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Reviewed by Emily-Jane Hills Orford for Readers' Favorite
Sannah is a storyteller. She tells stories to her people, stories sanctioned by the government to be acceptable propaganda. Her stories are meant to educate her people into subservience. Her people are brown skinned and live in the Brown Zone. The government, the powers that be, are white. The Brown Zone is a desolate landscape where survival is a daily struggle in a land in which daylight is too dangerous and life and working hours now exist primarily at night. This is, after all, the twenty-fifth century and the planet has undergone a lot of strife: wars, global warming, all the threats that humans of the twenty-first century listened to, but only barely.
Enter Pilgrim Kaire. He's a traveler, a white traveler at that, but not from another country. Actually, he's from a sky ship, a completely different group of humans trying to survive after Planet Earth's multiple catastrophes that made life on Earth very difficult, if not impossible for many. As Sannah learns from Kaire, so too does Kaire learn from Sannah. The two evolve together in their knowledge until Sannah becomes the truthteller, and, at her final trial confesses the truth that she has learned about her planet, that "Greed, arrogance, concern for profit rather than conservation, apathy, egotism — these are some of the words my people hear in Truth-Tales."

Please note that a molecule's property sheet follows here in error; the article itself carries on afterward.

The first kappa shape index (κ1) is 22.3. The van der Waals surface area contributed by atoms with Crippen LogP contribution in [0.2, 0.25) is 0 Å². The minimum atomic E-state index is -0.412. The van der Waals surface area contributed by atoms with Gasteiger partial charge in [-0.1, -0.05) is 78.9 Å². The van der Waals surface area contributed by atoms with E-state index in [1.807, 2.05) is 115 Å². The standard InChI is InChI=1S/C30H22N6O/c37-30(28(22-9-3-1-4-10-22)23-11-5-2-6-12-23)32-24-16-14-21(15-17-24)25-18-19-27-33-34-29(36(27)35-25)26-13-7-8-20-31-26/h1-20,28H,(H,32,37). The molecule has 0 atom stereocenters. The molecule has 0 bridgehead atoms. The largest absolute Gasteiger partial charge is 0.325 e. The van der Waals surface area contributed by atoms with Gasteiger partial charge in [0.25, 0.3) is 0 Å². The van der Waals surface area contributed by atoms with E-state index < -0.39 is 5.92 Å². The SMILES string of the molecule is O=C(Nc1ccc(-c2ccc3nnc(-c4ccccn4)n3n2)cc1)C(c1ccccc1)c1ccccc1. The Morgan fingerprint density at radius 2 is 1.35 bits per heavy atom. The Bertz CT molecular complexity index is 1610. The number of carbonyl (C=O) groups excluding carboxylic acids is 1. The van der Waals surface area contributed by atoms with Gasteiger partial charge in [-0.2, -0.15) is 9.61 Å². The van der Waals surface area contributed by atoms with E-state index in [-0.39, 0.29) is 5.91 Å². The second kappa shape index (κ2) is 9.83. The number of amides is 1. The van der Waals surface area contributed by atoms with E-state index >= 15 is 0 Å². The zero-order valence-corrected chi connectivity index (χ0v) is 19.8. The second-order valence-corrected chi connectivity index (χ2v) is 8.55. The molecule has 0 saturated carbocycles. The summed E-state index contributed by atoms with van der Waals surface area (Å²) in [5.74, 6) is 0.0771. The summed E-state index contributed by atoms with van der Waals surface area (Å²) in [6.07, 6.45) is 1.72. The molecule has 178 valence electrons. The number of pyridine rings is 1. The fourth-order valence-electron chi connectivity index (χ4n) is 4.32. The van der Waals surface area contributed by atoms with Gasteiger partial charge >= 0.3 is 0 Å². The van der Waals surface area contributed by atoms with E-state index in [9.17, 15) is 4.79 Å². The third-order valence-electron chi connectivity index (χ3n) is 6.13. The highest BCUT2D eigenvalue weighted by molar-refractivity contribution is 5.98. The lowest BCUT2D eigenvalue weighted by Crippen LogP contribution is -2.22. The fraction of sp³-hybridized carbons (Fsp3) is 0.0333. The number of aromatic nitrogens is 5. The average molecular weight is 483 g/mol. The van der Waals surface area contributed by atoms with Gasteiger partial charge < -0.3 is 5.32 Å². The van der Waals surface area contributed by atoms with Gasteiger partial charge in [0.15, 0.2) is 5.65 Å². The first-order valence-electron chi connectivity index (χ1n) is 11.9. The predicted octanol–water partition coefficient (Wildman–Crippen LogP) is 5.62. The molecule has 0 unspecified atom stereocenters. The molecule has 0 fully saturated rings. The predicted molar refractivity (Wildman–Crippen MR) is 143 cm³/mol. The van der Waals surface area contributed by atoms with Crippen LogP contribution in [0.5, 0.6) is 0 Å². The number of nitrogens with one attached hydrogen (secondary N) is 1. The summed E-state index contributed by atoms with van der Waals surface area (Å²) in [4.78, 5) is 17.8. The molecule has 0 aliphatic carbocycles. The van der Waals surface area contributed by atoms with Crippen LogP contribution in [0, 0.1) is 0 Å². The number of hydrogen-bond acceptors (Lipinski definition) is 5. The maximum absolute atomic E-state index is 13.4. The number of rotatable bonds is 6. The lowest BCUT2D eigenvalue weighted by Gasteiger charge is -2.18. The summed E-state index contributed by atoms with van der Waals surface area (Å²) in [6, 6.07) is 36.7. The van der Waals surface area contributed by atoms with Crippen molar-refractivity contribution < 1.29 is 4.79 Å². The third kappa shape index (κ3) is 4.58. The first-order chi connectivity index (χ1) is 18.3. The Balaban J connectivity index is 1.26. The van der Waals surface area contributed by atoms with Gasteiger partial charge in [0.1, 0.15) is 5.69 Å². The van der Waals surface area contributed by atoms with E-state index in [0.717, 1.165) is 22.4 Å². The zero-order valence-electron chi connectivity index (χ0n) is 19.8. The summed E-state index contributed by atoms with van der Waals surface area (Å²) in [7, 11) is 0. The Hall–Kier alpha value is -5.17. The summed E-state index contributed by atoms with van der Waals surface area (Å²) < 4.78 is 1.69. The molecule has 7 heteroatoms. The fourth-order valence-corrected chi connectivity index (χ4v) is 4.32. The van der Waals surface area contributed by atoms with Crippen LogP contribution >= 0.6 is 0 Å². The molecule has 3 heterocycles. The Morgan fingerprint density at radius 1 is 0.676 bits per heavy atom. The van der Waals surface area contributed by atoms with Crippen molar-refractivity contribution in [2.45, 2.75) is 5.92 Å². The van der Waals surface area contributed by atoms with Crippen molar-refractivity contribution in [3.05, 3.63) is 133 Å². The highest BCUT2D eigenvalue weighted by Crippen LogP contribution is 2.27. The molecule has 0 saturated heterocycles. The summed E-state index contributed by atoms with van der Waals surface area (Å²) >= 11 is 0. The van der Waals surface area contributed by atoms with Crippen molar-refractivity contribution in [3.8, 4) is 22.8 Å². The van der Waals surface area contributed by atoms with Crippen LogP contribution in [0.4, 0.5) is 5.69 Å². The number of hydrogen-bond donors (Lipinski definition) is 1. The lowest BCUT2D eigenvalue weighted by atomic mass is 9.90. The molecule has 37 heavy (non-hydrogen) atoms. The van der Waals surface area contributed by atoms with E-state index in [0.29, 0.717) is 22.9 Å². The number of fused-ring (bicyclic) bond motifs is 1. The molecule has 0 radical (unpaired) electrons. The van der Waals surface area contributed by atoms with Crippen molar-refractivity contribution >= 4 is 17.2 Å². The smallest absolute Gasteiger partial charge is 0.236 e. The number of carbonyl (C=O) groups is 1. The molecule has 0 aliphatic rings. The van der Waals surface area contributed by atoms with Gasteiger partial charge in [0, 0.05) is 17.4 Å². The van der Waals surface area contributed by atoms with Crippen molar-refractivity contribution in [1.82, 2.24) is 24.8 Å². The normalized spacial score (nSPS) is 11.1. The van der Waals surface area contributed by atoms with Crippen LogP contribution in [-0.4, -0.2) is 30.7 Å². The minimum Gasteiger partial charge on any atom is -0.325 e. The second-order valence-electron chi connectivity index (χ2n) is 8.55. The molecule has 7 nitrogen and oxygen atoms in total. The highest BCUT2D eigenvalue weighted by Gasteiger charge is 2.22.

It's a complicated story that intertwines the realities and threats of the twenty-first century, along with the ever present prejudices, with the possibilities of a future that looks even more bleak. Author Sue Parritt, in this her first book, has created a colony of storytellers and truthtellers, a parallel to life on Earth in the twenty-first century. It is a compelling tale and readers will certainly be eagerly looking forward to the sequel.